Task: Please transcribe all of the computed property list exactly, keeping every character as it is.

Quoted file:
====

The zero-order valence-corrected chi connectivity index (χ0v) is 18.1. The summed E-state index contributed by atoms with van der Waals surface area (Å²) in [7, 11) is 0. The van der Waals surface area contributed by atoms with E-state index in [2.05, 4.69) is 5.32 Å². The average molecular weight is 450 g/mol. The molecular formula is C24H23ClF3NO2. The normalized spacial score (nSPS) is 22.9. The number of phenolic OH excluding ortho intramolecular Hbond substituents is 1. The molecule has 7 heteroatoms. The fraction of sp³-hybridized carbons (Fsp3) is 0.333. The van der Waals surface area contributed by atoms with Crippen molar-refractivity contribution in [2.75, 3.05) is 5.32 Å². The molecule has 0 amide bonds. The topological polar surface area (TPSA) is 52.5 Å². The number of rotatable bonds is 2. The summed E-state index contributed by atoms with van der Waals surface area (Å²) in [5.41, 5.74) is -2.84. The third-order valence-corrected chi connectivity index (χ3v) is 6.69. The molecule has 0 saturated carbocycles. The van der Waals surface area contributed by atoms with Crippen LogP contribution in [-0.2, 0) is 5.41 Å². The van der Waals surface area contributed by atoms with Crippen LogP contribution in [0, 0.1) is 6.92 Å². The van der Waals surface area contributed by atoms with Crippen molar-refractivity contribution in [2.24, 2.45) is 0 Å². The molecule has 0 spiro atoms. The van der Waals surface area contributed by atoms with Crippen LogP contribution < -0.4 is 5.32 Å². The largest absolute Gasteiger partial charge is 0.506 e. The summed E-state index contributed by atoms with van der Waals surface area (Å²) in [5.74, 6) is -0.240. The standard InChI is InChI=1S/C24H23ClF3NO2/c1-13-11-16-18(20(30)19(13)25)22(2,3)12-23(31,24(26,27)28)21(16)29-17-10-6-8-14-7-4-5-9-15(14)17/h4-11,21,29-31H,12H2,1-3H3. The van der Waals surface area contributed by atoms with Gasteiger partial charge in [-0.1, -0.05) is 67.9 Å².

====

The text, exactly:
The zero-order valence-corrected chi connectivity index (χ0v) is 18.1. The summed E-state index contributed by atoms with van der Waals surface area (Å²) in [7, 11) is 0. The van der Waals surface area contributed by atoms with E-state index in [2.05, 4.69) is 5.32 Å². The average molecular weight is 450 g/mol. The molecular formula is C24H23ClF3NO2. The normalized spacial score (nSPS) is 22.9. The number of phenolic OH excluding ortho intramolecular Hbond substituents is 1. The molecule has 7 heteroatoms. The fraction of sp³-hybridized carbons (Fsp3) is 0.333. The van der Waals surface area contributed by atoms with Crippen molar-refractivity contribution in [2.75, 3.05) is 5.32 Å². The molecule has 0 amide bonds. The topological polar surface area (TPSA) is 52.5 Å². The number of rotatable bonds is 2. The summed E-state index contributed by atoms with van der Waals surface area (Å²) in [5.41, 5.74) is -2.84. The third-order valence-corrected chi connectivity index (χ3v) is 6.69. The molecule has 0 saturated carbocycles. The van der Waals surface area contributed by atoms with Crippen LogP contribution in [-0.2, 0) is 5.41 Å². The van der Waals surface area contributed by atoms with Crippen LogP contribution in [0, 0.1) is 6.92 Å². The van der Waals surface area contributed by atoms with Crippen molar-refractivity contribution in [2.24, 2.45) is 0 Å². The molecule has 0 spiro atoms. The van der Waals surface area contributed by atoms with Crippen LogP contribution < -0.4 is 5.32 Å². The largest absolute Gasteiger partial charge is 0.506 e. The summed E-state index contributed by atoms with van der Waals surface area (Å²) in [5.74, 6) is -0.240. The standard InChI is InChI=1S/C24H23ClF3NO2/c1-13-11-16-18(20(30)19(13)25)22(2,3)12-23(31,24(26,27)28)21(16)29-17-10-6-8-14-7-4-5-9-15(14)17/h4-11,21,29-31H,12H2,1-3H3. The van der Waals surface area contributed by atoms with Gasteiger partial charge in [-0.1, -0.05) is 67.9 Å².